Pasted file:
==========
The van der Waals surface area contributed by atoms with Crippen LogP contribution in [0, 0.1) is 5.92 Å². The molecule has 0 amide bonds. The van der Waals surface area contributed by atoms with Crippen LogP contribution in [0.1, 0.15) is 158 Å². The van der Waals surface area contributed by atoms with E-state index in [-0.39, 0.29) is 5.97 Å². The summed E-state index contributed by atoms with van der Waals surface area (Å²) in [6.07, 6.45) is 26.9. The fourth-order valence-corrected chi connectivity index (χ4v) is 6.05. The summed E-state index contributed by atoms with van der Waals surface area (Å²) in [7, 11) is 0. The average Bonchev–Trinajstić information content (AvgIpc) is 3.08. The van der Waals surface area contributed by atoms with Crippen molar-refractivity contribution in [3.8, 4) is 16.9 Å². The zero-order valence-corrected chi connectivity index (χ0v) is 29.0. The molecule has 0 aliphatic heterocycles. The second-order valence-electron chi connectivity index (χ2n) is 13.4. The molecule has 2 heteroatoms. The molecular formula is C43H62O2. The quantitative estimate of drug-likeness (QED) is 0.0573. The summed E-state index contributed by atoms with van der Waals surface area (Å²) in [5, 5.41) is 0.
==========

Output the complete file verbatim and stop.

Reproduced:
The van der Waals surface area contributed by atoms with Crippen LogP contribution in [0, 0.1) is 5.92 Å². The molecule has 0 amide bonds. The van der Waals surface area contributed by atoms with Crippen LogP contribution in [0.1, 0.15) is 158 Å². The van der Waals surface area contributed by atoms with E-state index in [-0.39, 0.29) is 5.97 Å². The summed E-state index contributed by atoms with van der Waals surface area (Å²) in [6.07, 6.45) is 26.9. The fourth-order valence-corrected chi connectivity index (χ4v) is 6.05. The summed E-state index contributed by atoms with van der Waals surface area (Å²) in [7, 11) is 0. The average Bonchev–Trinajstić information content (AvgIpc) is 3.08. The van der Waals surface area contributed by atoms with Crippen molar-refractivity contribution in [3.8, 4) is 16.9 Å². The zero-order valence-corrected chi connectivity index (χ0v) is 29.0. The molecule has 0 aliphatic heterocycles. The second-order valence-electron chi connectivity index (χ2n) is 13.4. The molecule has 2 heteroatoms. The molecular formula is C43H62O2. The quantitative estimate of drug-likeness (QED) is 0.0573. The summed E-state index contributed by atoms with van der Waals surface area (Å²) in [5, 5.41) is 0.